UI Testing remains one of the most feared challenges for business owners and companies. It can be considered one of the most difficult disciplines in software testing and has a complicated reputation. But things have changed and some fears are just myths that can be debunked easily. In this article we present the four most common myths we hear from customers.
Myth 1: Visual changes are not detected
The myth: Visual changes are not detected
The truth: So called invisible changes to your code can make your UI test crash, such as adding div elements or replacing IDs. Secondly visual changes such as button colors or text cuts are not detected. Are these elements really new though? Of course not. When you paint your bike and take it to a friend, you will be asked “did you paint your bike?” rather than “did you get a new bike?”. Truth is invisible changes to the appearance of your UI should not lead to crashes and visual changes should be detected.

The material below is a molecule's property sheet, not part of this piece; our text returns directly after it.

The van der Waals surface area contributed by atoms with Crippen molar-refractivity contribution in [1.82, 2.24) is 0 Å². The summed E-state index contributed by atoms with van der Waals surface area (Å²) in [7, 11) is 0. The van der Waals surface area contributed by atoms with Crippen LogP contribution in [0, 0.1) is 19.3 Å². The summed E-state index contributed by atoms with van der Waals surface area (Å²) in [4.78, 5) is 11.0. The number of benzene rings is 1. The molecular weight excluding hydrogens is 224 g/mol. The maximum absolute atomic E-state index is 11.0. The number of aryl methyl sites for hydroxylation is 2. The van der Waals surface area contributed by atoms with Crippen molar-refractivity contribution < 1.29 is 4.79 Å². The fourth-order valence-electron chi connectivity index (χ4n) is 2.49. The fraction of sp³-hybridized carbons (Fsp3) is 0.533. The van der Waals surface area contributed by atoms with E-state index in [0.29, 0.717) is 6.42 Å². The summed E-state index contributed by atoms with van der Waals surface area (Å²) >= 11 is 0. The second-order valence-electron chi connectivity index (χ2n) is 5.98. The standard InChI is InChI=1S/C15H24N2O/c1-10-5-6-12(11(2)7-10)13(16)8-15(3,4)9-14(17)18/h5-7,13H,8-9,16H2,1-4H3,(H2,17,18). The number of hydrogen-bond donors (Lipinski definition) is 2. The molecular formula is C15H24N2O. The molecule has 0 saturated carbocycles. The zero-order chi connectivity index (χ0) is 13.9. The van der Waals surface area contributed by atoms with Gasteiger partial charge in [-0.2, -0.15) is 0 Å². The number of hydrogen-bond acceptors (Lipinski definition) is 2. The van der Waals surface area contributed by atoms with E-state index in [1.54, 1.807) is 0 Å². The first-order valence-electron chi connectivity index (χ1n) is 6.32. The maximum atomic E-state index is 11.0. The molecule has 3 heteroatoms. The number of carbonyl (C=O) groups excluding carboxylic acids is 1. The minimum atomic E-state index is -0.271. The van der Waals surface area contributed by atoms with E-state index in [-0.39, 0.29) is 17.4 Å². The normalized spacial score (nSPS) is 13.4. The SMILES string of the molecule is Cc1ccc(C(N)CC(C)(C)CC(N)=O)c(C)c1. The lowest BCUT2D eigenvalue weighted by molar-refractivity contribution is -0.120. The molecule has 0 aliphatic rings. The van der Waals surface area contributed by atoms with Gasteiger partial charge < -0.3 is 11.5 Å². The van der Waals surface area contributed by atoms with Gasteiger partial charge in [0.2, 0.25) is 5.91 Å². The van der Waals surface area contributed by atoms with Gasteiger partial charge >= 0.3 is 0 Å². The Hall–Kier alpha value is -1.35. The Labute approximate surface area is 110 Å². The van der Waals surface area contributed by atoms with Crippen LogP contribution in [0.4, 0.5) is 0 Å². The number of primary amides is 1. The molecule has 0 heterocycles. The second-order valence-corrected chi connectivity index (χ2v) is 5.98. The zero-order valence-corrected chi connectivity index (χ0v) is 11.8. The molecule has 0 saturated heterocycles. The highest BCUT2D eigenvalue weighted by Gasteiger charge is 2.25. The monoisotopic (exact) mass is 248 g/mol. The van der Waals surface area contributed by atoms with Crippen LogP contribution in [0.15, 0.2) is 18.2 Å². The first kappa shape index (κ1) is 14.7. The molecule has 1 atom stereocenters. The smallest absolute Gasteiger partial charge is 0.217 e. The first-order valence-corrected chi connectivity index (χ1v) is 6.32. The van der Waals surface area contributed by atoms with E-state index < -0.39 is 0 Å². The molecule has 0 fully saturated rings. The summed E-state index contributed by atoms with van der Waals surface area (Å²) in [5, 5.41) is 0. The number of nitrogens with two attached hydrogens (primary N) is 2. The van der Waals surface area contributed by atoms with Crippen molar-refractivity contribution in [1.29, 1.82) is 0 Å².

The solution: Research and modern technologies. We can use deep learning and image recognition to teach artificial intelligence how to detect UI elements. As a matter of fact we already did.
Think about babies learning how objects look like. You would never teach a baby that a chair has 4 legs á 50cm height, brown color and a 30cm backrest attached to it. A baby sees hundreds of different chairs and learns about the similarities they have. Same thing applies to teaching an AI how UI elements look like. You show it hundreds of different buttons for example until it’s able to detect a button on its own. An AI can be taught to
An all-device-coverage is possible and already here. With AskUI, all you need is screenshots of the application you want to test. No matter which format, color or device you are using and how often you change it – our AI will detect it.
Myth 2: UI Testing is expensive
The myth: UI Testing is too expensive compared to its use.